Catholic Bishops in DR Congo’s Kisangani Province Decry Violence, Urge “frank dialogue”

Our Lady of the Rosary Cathedral, Kisangani. Credit: CENCO

The Catholic Bishops in the Kisangani Ecclesiastical Province of the Democratic Republic of Congo (DRC) have bemoaned heightened insecurity in their respective Episcopal Sees and call on parties in conflict to engage in “frank dialogue”. 

In their collective statement circulated Monday, March 14 following their latest Provincial Episcopal Assembly of Kisangani (ASSEPKIS), the Catholic Bishops urge relevant authorities in Ituri Province to address the “phenomenon of armed groups” and to work toward infrastructural improvement.

“We have witnessed a resurgence of violence and atrocities, as well as a strengthening of armed groups, in terms of equipment and personnel,” members of ASSEPKIS say.

They add, “Massive attacks with weapons of all kinds are carried out by members of local and foreign armed groups against defenseless communities. This often results in large-scale killings and massacres, as well as the destruction of private and public property.”

Worse still, the Catholic Church leaders say, “These attacks are even carried out against IDP camps, often not far from the positions of the forces of law and order that are supposed to protect them in a special way.”


“On the roads, too, there are frequent assaults and armed attacks on peaceful travelers, some of whom lose their lives and property. Very often the survivors of these atrocities are left with serious physical and psychological injuries,” they say in their collective statement obtained by ACI Africa.

Members of ASSEPKIS also deplore the “abduction of people by the assailants, who go so far as to demand ransoms and other benefits for the release of victims.”

Some people are “pulling the strings in a vast plot to benefit from the suffering of the dwellers of Ituri,” the Catholic Bishops say. 

“All this tragedy continues despite the state of emergency decreed by the state more than ten months ago,” they bemoan, and add, “Even MONUSCO, which has been present in the country for a long time to stabilize it, and the recent support from the Ugandan army did not improve the situation.”

In their collective statement dated March 10, the members of ASSEPKIS say the atrocities have “terrible individual and social consequences'' that cannot be ignored. 

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“The sanctity of life and human dignity are deeply violated. The people are forced to flee in all directions,” the Catholic Bishops in Kisangani Ecclesiastical Province lament.

They continue, “We are witnessing the forced and massive displacement of people from their usual living environments to places where living conditions are generally very precarious. These are sites of increasing numbers of displaced people and host families who are often already in difficulty.”

“Among the victims of this tragedy, many have lost basic social services, including food security, health care, decent housing and access to education,” members of ASSEPKIS say, and continue, “We note a resurgence in drug abuse, especially among young people and displaced children, as a way of drowning their misery.”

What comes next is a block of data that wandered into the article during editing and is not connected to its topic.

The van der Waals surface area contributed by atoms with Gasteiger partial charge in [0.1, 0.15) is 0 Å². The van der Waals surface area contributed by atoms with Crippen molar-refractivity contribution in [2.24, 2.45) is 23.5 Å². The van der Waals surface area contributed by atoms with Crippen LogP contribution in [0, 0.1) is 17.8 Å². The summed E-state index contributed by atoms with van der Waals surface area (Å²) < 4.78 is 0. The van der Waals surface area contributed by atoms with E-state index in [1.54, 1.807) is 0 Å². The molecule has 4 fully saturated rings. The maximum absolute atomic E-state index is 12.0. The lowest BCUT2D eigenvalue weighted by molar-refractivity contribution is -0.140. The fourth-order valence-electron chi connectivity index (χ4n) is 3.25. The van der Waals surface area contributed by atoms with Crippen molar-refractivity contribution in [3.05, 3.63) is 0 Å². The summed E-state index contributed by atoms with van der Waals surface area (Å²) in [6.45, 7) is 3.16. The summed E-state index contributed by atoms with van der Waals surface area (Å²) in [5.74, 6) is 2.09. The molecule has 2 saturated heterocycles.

At the level of the Church, the Catholic Bishops say, “Pastoral services are deeply destabilized. This is due to the displacement of certain Priestly and religious communities, as well as lay pastoral agents, from their usual apostolic environments.”

Against this backdrop, ASSEPKIS members “strongly condemn the activities of the armed groups that continue to plunge innocent populations of Ituri into mourning.”


They also condemn all the “active and passive complicities, at international, national and local level, that produce and promote this tragedy for cynical interests.”

They Catholic Bishops express their “deepest sympathy to all the victims and people affected by this tragedy, which is being experienced on a daily basis in the communities of Ituri.”

As a way forward, ASSEPKIS members recommend that the Congolese government “urgently addresses the phenomenon of armed groups and assume its responsibilities as guarantor of the security of its people and urgently impose the peace to which the province of Ituri also aspires.”

They urge the various armed groups to “stop the atrocities which only destroy human lives and the conditions for a dignified existence of the human person.”

To all the accomplices in this crisis in Ituri, on the political, military, economic, intellectual and even religious level, both from outside and inside the country, the Catholic Bishops invite to “cease all maneuvers by which they sacrifice human life and dignity for their selfish and partisan interests.”

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They call on the people of Ituri in general and the youth in particular “not to give in to manipulation and hatred, but to seek to remain united and to resist all negative forces that are working to divide them.”

ASSEPKIS members also urge Catholics to “continue to witness to the Gospel despite the dramatic situation in which they find themselves at present."

“We urge all the warring parties to develop a frank dialogue for the cause of peace in Ituri,” the Catholic Bishops say, and implore, “May our journey towards Easter also be a journey towards the victory of love over hate”

“May God through the intercession of St Joseph, Protector of the Church, the Blessed Virgin Mary, and our Blessed Anuarite and Bakanja, make fruitful all the efforts for peace, cohesion and fraternity in the whole Province of Ituri,” members of ASSEPKIS say in their March 10 collective statement that was circulated March 14.

Jude Atemanke is a Cameroonian journalist with a passion for Catholic Church communication. He holds a Bachelor’s Degree in Journalism and Mass Communication from the University of Buea in Cameroon. Currently, Jude serves as a journalist for ACI Africa.